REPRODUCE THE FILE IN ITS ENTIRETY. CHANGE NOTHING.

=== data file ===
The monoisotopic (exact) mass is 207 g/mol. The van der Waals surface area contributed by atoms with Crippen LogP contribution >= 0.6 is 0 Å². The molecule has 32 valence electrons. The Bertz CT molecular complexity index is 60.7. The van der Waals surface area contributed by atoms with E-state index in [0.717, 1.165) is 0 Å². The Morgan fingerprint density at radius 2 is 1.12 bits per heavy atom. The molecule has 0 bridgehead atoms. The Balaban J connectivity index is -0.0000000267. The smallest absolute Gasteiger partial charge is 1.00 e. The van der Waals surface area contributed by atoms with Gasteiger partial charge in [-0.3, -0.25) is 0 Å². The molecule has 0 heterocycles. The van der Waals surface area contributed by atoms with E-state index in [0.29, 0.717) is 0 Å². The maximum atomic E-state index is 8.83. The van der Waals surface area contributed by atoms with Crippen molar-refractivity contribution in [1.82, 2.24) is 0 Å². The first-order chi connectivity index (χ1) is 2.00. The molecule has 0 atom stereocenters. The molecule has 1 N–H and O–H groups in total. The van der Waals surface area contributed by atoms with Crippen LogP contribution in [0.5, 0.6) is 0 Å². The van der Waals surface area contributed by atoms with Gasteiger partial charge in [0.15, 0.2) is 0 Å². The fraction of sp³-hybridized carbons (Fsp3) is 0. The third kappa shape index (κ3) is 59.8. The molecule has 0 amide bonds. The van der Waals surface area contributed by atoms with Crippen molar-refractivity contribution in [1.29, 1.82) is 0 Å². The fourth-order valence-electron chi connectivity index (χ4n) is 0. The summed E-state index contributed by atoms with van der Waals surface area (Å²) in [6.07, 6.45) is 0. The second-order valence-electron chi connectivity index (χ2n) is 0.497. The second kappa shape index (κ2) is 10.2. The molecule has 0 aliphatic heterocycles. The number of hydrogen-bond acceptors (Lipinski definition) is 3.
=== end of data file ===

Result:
The monoisotopic (exact) mass is 207 g/mol. The van der Waals surface area contributed by atoms with Crippen LogP contribution >= 0.6 is 0 Å². The molecule has 32 valence electrons. The Bertz CT molecular complexity index is 60.7. The van der Waals surface area contributed by atoms with E-state index in [0.717, 1.165) is 0 Å². The Morgan fingerprint density at radius 2 is 1.12 bits per heavy atom. The molecule has 0 bridgehead atoms. The Balaban J connectivity index is -0.0000000267. The smallest absolute Gasteiger partial charge is 1.00 e. The van der Waals surface area contributed by atoms with Gasteiger partial charge in [-0.3, -0.25) is 0 Å². The molecule has 0 heterocycles. The van der Waals surface area contributed by atoms with E-state index in [0.29, 0.717) is 0 Å². The maximum atomic E-state index is 8.83. The van der Waals surface area contributed by atoms with Crippen molar-refractivity contribution in [1.82, 2.24) is 0 Å². The first-order chi connectivity index (χ1) is 2.00. The molecule has 0 atom stereocenters. The molecule has 1 N–H and O–H groups in total. The van der Waals surface area contributed by atoms with Crippen LogP contribution in [0.5, 0.6) is 0 Å². The van der Waals surface area contributed by atoms with Gasteiger partial charge in [0.15, 0.2) is 0 Å². The fraction of sp³-hybridized carbons (Fsp3) is 0. The third kappa shape index (κ3) is 59.8. The molecule has 0 amide bonds. The van der Waals surface area contributed by atoms with Crippen molar-refractivity contribution in [1.29, 1.82) is 0 Å². The fourth-order valence-electron chi connectivity index (χ4n) is 0. The summed E-state index contributed by atoms with van der Waals surface area (Å²) in [6.07, 6.45) is 0. The second-order valence-electron chi connectivity index (χ2n) is 0.497. The second kappa shape index (κ2) is 10.2. The molecule has 0 aliphatic heterocycles. The number of hydrogen-bond acceptors (Lipinski definition) is 3.